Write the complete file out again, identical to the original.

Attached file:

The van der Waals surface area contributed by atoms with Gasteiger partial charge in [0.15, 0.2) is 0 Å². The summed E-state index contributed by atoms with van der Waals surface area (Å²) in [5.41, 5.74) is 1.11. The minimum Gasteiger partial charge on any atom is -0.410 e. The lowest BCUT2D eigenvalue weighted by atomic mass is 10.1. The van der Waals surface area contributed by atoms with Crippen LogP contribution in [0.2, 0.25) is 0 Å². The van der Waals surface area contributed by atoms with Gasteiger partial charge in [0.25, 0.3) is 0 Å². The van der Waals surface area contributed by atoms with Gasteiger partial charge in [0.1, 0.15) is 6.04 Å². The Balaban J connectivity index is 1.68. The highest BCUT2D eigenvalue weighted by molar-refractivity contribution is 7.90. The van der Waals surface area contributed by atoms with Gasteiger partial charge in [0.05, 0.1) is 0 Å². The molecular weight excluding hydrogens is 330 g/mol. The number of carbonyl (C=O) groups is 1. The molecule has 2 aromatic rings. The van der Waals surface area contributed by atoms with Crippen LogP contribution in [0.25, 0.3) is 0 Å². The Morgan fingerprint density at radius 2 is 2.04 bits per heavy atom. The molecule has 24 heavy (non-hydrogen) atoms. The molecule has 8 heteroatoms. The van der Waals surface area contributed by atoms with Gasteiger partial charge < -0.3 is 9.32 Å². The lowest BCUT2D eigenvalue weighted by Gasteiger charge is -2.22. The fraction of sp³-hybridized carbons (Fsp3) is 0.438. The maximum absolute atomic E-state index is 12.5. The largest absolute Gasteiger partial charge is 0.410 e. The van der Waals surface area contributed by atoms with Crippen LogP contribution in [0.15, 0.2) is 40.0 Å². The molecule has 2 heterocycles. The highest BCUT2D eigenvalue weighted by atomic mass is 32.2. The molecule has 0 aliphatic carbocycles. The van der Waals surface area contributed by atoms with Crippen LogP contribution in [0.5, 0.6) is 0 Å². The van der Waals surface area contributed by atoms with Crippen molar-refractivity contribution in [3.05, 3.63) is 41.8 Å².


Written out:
The van der Waals surface area contributed by atoms with Gasteiger partial charge in [0.15, 0.2) is 0 Å². The summed E-state index contributed by atoms with van der Waals surface area (Å²) in [5.41, 5.74) is 1.11. The minimum Gasteiger partial charge on any atom is -0.410 e. The lowest BCUT2D eigenvalue weighted by atomic mass is 10.1. The van der Waals surface area contributed by atoms with Crippen LogP contribution in [0.2, 0.25) is 0 Å². The van der Waals surface area contributed by atoms with Gasteiger partial charge in [0.25, 0.3) is 0 Å². The van der Waals surface area contributed by atoms with Gasteiger partial charge in [0.1, 0.15) is 6.04 Å². The Balaban J connectivity index is 1.68. The highest BCUT2D eigenvalue weighted by molar-refractivity contribution is 7.90. The van der Waals surface area contributed by atoms with Gasteiger partial charge in [0.05, 0.1) is 0 Å². The molecular weight excluding hydrogens is 330 g/mol. The number of carbonyl (C=O) groups is 1. The molecule has 2 aromatic rings. The van der Waals surface area contributed by atoms with Crippen LogP contribution in [0.25, 0.3) is 0 Å². The Morgan fingerprint density at radius 2 is 2.04 bits per heavy atom. The molecule has 24 heavy (non-hydrogen) atoms. The molecule has 8 heteroatoms. The van der Waals surface area contributed by atoms with Gasteiger partial charge < -0.3 is 9.32 Å². The lowest BCUT2D eigenvalue weighted by Gasteiger charge is -2.22. The fraction of sp³-hybridized carbons (Fsp3) is 0.438. The maximum absolute atomic E-state index is 12.5. The largest absolute Gasteiger partial charge is 0.410 e. The van der Waals surface area contributed by atoms with Crippen LogP contribution in [0.15, 0.2) is 40.0 Å². The molecule has 2 heterocycles. The highest BCUT2D eigenvalue weighted by atomic mass is 32.2. The molecule has 0 aliphatic carbocycles. The van der Waals surface area contributed by atoms with Crippen LogP contribution in [0.5, 0.6) is 0 Å². The van der Waals surface area contributed by atoms with Crippen molar-refractivity contribution in [3.05, 3.63) is 41.8 Å².